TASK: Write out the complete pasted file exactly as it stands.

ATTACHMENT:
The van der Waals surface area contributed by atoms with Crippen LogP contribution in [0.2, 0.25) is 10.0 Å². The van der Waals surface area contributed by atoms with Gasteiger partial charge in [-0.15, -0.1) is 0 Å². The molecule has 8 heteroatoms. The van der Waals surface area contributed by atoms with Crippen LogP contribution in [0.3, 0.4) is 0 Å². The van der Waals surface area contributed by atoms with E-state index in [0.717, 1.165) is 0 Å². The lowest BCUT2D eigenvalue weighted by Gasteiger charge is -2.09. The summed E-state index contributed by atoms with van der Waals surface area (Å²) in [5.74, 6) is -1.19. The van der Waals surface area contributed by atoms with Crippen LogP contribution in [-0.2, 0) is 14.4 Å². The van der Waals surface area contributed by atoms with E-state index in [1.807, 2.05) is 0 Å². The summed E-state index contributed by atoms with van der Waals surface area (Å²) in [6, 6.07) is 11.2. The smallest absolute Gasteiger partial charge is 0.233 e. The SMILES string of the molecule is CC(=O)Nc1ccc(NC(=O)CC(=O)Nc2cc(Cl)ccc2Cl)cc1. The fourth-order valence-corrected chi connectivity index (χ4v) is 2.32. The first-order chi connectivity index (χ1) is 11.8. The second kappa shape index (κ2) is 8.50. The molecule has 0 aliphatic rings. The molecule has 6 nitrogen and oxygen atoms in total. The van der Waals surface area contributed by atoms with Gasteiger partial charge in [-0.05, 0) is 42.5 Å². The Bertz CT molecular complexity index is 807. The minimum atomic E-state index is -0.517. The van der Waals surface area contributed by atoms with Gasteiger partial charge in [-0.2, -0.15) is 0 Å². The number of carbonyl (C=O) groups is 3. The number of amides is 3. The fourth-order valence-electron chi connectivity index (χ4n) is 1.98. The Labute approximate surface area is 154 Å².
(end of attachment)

The van der Waals surface area contributed by atoms with Crippen LogP contribution in [0.2, 0.25) is 10.0 Å². The van der Waals surface area contributed by atoms with Gasteiger partial charge in [-0.15, -0.1) is 0 Å². The molecule has 8 heteroatoms. The van der Waals surface area contributed by atoms with Crippen LogP contribution in [0.3, 0.4) is 0 Å². The van der Waals surface area contributed by atoms with E-state index in [0.717, 1.165) is 0 Å². The lowest BCUT2D eigenvalue weighted by Gasteiger charge is -2.09. The summed E-state index contributed by atoms with van der Waals surface area (Å²) in [5.74, 6) is -1.19. The van der Waals surface area contributed by atoms with Crippen LogP contribution in [-0.2, 0) is 14.4 Å². The van der Waals surface area contributed by atoms with E-state index in [1.807, 2.05) is 0 Å². The summed E-state index contributed by atoms with van der Waals surface area (Å²) in [6, 6.07) is 11.2. The smallest absolute Gasteiger partial charge is 0.233 e. The SMILES string of the molecule is CC(=O)Nc1ccc(NC(=O)CC(=O)Nc2cc(Cl)ccc2Cl)cc1. The fourth-order valence-corrected chi connectivity index (χ4v) is 2.32. The first-order chi connectivity index (χ1) is 11.8. The second kappa shape index (κ2) is 8.50. The molecule has 0 aliphatic rings. The molecule has 6 nitrogen and oxygen atoms in total. The van der Waals surface area contributed by atoms with Gasteiger partial charge in [-0.05, 0) is 42.5 Å². The Bertz CT molecular complexity index is 807. The minimum atomic E-state index is -0.517. The van der Waals surface area contributed by atoms with Gasteiger partial charge in [-0.2, -0.15) is 0 Å². The number of carbonyl (C=O) groups is 3. The number of amides is 3. The fourth-order valence-electron chi connectivity index (χ4n) is 1.98. The Labute approximate surface area is 154 Å².